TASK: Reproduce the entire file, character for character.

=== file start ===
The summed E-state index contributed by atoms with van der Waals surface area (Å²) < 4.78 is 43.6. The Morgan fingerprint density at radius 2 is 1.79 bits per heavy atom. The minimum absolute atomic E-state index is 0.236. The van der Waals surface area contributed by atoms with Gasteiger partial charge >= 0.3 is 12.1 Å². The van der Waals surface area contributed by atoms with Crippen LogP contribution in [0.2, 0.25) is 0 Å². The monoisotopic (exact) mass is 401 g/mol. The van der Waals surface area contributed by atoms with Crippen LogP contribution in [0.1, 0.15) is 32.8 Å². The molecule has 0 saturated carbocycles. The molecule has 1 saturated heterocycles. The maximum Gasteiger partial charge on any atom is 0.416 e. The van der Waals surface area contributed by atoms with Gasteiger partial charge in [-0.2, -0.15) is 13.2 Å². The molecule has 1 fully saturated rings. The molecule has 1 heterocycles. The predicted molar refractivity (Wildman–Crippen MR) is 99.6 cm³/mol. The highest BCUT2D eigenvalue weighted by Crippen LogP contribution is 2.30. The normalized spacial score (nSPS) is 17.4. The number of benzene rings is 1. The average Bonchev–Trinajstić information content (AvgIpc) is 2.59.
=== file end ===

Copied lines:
The summed E-state index contributed by atoms with van der Waals surface area (Å²) < 4.78 is 43.6. The Morgan fingerprint density at radius 2 is 1.79 bits per heavy atom. The minimum absolute atomic E-state index is 0.236. The van der Waals surface area contributed by atoms with Gasteiger partial charge >= 0.3 is 12.1 Å². The van der Waals surface area contributed by atoms with Crippen LogP contribution in [0.2, 0.25) is 0 Å². The monoisotopic (exact) mass is 401 g/mol. The van der Waals surface area contributed by atoms with Crippen LogP contribution in [0.1, 0.15) is 32.8 Å². The molecule has 0 saturated carbocycles. The molecule has 1 saturated heterocycles. The maximum Gasteiger partial charge on any atom is 0.416 e. The van der Waals surface area contributed by atoms with Gasteiger partial charge in [-0.2, -0.15) is 13.2 Å². The molecule has 1 fully saturated rings. The molecule has 1 heterocycles. The predicted molar refractivity (Wildman–Crippen MR) is 99.6 cm³/mol. The highest BCUT2D eigenvalue weighted by Crippen LogP contribution is 2.30. The normalized spacial score (nSPS) is 17.4. The number of benzene rings is 1. The average Bonchev–Trinajstić information content (AvgIpc) is 2.59.